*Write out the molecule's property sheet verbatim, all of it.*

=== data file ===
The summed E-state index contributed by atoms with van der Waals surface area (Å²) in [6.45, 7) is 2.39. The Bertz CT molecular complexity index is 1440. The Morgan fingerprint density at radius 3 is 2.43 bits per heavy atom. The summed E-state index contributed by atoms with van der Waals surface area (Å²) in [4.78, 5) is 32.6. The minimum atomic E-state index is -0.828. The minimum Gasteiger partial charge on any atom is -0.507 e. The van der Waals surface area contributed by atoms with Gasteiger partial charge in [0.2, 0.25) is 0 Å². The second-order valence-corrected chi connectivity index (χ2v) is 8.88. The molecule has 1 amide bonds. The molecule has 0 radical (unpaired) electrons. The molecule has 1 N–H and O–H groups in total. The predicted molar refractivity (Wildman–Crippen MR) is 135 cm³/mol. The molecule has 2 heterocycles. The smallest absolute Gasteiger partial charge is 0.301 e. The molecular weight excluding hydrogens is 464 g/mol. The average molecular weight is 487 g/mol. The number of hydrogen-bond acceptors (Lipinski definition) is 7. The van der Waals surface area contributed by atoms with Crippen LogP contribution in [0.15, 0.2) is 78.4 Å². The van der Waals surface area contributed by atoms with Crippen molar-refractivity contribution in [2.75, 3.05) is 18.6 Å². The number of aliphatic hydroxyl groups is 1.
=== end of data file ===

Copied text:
The summed E-state index contributed by atoms with van der Waals surface area (Å²) in [6.45, 7) is 2.39. The Bertz CT molecular complexity index is 1440. The Morgan fingerprint density at radius 3 is 2.43 bits per heavy atom. The summed E-state index contributed by atoms with van der Waals surface area (Å²) in [4.78, 5) is 32.6. The minimum atomic E-state index is -0.828. The minimum Gasteiger partial charge on any atom is -0.507 e. The van der Waals surface area contributed by atoms with Gasteiger partial charge in [0.2, 0.25) is 0 Å². The second-order valence-corrected chi connectivity index (χ2v) is 8.88. The molecule has 1 amide bonds. The molecule has 0 radical (unpaired) electrons. The molecule has 1 N–H and O–H groups in total. The predicted molar refractivity (Wildman–Crippen MR) is 135 cm³/mol. The molecule has 2 heterocycles. The smallest absolute Gasteiger partial charge is 0.301 e. The molecular weight excluding hydrogens is 464 g/mol. The average molecular weight is 487 g/mol. The number of hydrogen-bond acceptors (Lipinski definition) is 7. The van der Waals surface area contributed by atoms with Crippen LogP contribution in [0.15, 0.2) is 78.4 Å². The van der Waals surface area contributed by atoms with Crippen molar-refractivity contribution in [2.75, 3.05) is 18.6 Å². The number of aliphatic hydroxyl groups is 1.